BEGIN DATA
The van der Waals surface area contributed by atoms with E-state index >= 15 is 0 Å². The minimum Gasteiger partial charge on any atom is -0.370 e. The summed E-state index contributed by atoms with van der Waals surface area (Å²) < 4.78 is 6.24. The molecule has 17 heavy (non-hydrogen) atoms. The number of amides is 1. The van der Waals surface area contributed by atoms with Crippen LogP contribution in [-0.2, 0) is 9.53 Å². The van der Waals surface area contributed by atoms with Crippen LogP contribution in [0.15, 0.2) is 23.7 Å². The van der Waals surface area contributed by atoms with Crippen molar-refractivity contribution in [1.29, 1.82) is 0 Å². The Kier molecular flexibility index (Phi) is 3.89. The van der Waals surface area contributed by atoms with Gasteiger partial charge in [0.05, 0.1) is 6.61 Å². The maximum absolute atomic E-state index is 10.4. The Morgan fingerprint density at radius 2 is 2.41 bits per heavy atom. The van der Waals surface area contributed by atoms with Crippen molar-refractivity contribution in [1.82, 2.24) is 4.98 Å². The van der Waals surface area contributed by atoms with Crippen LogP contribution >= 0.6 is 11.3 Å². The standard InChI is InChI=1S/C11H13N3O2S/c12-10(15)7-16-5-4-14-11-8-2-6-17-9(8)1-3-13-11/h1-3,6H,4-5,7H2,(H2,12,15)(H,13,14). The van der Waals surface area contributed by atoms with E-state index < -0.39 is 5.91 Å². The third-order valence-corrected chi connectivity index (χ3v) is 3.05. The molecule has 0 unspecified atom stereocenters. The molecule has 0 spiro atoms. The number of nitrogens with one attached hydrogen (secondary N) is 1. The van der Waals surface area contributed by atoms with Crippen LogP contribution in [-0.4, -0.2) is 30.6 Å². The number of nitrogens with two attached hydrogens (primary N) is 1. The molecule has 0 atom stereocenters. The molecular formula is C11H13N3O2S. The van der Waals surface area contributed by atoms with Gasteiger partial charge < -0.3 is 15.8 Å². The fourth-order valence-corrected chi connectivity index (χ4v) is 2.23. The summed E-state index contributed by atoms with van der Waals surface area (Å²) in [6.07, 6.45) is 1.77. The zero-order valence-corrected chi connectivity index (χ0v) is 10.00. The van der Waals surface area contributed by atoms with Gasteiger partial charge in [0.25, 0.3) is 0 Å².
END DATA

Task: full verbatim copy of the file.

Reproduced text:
The van der Waals surface area contributed by atoms with E-state index >= 15 is 0 Å². The minimum Gasteiger partial charge on any atom is -0.370 e. The summed E-state index contributed by atoms with van der Waals surface area (Å²) < 4.78 is 6.24. The molecule has 17 heavy (non-hydrogen) atoms. The number of amides is 1. The van der Waals surface area contributed by atoms with Crippen LogP contribution in [-0.2, 0) is 9.53 Å². The van der Waals surface area contributed by atoms with Crippen LogP contribution in [0.15, 0.2) is 23.7 Å². The van der Waals surface area contributed by atoms with Crippen molar-refractivity contribution in [1.29, 1.82) is 0 Å². The Kier molecular flexibility index (Phi) is 3.89. The van der Waals surface area contributed by atoms with Gasteiger partial charge in [0.05, 0.1) is 6.61 Å². The maximum absolute atomic E-state index is 10.4. The Morgan fingerprint density at radius 2 is 2.41 bits per heavy atom. The van der Waals surface area contributed by atoms with Crippen molar-refractivity contribution in [1.82, 2.24) is 4.98 Å². The van der Waals surface area contributed by atoms with Crippen LogP contribution >= 0.6 is 11.3 Å². The standard InChI is InChI=1S/C11H13N3O2S/c12-10(15)7-16-5-4-14-11-8-2-6-17-9(8)1-3-13-11/h1-3,6H,4-5,7H2,(H2,12,15)(H,13,14). The van der Waals surface area contributed by atoms with E-state index < -0.39 is 5.91 Å². The third-order valence-corrected chi connectivity index (χ3v) is 3.05. The molecule has 0 unspecified atom stereocenters. The molecule has 0 spiro atoms. The number of nitrogens with one attached hydrogen (secondary N) is 1. The van der Waals surface area contributed by atoms with Crippen LogP contribution in [-0.4, -0.2) is 30.6 Å². The number of nitrogens with two attached hydrogens (primary N) is 1. The molecule has 0 atom stereocenters. The molecular formula is C11H13N3O2S. The van der Waals surface area contributed by atoms with Gasteiger partial charge < -0.3 is 15.8 Å². The fourth-order valence-corrected chi connectivity index (χ4v) is 2.23. The summed E-state index contributed by atoms with van der Waals surface area (Å²) in [6.07, 6.45) is 1.77. The zero-order valence-corrected chi connectivity index (χ0v) is 10.00. The van der Waals surface area contributed by atoms with Gasteiger partial charge in [0.25, 0.3) is 0 Å².